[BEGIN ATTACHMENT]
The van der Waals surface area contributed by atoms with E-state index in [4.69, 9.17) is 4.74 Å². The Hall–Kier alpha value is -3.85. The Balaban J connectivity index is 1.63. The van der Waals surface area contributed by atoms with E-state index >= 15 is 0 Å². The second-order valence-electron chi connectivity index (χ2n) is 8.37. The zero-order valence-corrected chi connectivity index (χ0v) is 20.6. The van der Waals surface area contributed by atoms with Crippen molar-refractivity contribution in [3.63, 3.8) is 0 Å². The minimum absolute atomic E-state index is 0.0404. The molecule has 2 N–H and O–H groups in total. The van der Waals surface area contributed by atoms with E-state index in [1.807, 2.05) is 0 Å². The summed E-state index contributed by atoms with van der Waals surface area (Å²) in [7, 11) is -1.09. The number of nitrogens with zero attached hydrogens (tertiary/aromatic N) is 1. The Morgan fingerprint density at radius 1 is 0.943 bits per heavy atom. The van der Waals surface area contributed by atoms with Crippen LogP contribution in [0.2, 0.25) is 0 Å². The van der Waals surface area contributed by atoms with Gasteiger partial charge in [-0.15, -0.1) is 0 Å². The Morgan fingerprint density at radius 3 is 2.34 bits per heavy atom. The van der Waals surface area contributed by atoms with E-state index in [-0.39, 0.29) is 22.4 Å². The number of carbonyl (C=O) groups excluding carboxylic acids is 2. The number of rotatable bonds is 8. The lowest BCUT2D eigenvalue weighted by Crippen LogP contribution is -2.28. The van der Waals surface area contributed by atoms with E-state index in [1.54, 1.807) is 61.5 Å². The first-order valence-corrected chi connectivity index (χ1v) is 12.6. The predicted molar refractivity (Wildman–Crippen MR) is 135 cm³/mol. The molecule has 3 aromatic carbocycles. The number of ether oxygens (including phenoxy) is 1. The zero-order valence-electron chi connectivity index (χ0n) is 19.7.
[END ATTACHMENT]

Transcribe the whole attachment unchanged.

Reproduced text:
The van der Waals surface area contributed by atoms with E-state index in [4.69, 9.17) is 4.74 Å². The Hall–Kier alpha value is -3.85. The Balaban J connectivity index is 1.63. The van der Waals surface area contributed by atoms with E-state index >= 15 is 0 Å². The second-order valence-electron chi connectivity index (χ2n) is 8.37. The zero-order valence-corrected chi connectivity index (χ0v) is 20.6. The van der Waals surface area contributed by atoms with Crippen molar-refractivity contribution in [3.63, 3.8) is 0 Å². The minimum absolute atomic E-state index is 0.0404. The molecule has 2 N–H and O–H groups in total. The van der Waals surface area contributed by atoms with E-state index in [1.807, 2.05) is 0 Å². The summed E-state index contributed by atoms with van der Waals surface area (Å²) in [7, 11) is -1.09. The number of nitrogens with zero attached hydrogens (tertiary/aromatic N) is 1. The Morgan fingerprint density at radius 1 is 0.943 bits per heavy atom. The van der Waals surface area contributed by atoms with Crippen LogP contribution in [0.2, 0.25) is 0 Å². The van der Waals surface area contributed by atoms with Gasteiger partial charge in [-0.15, -0.1) is 0 Å². The Morgan fingerprint density at radius 3 is 2.34 bits per heavy atom. The van der Waals surface area contributed by atoms with E-state index in [-0.39, 0.29) is 22.4 Å². The number of carbonyl (C=O) groups excluding carboxylic acids is 2. The number of rotatable bonds is 8. The lowest BCUT2D eigenvalue weighted by Crippen LogP contribution is -2.28. The van der Waals surface area contributed by atoms with E-state index in [1.54, 1.807) is 61.5 Å². The first-order valence-corrected chi connectivity index (χ1v) is 12.6. The predicted molar refractivity (Wildman–Crippen MR) is 135 cm³/mol. The molecule has 3 aromatic carbocycles. The number of ether oxygens (including phenoxy) is 1. The zero-order valence-electron chi connectivity index (χ0n) is 19.7.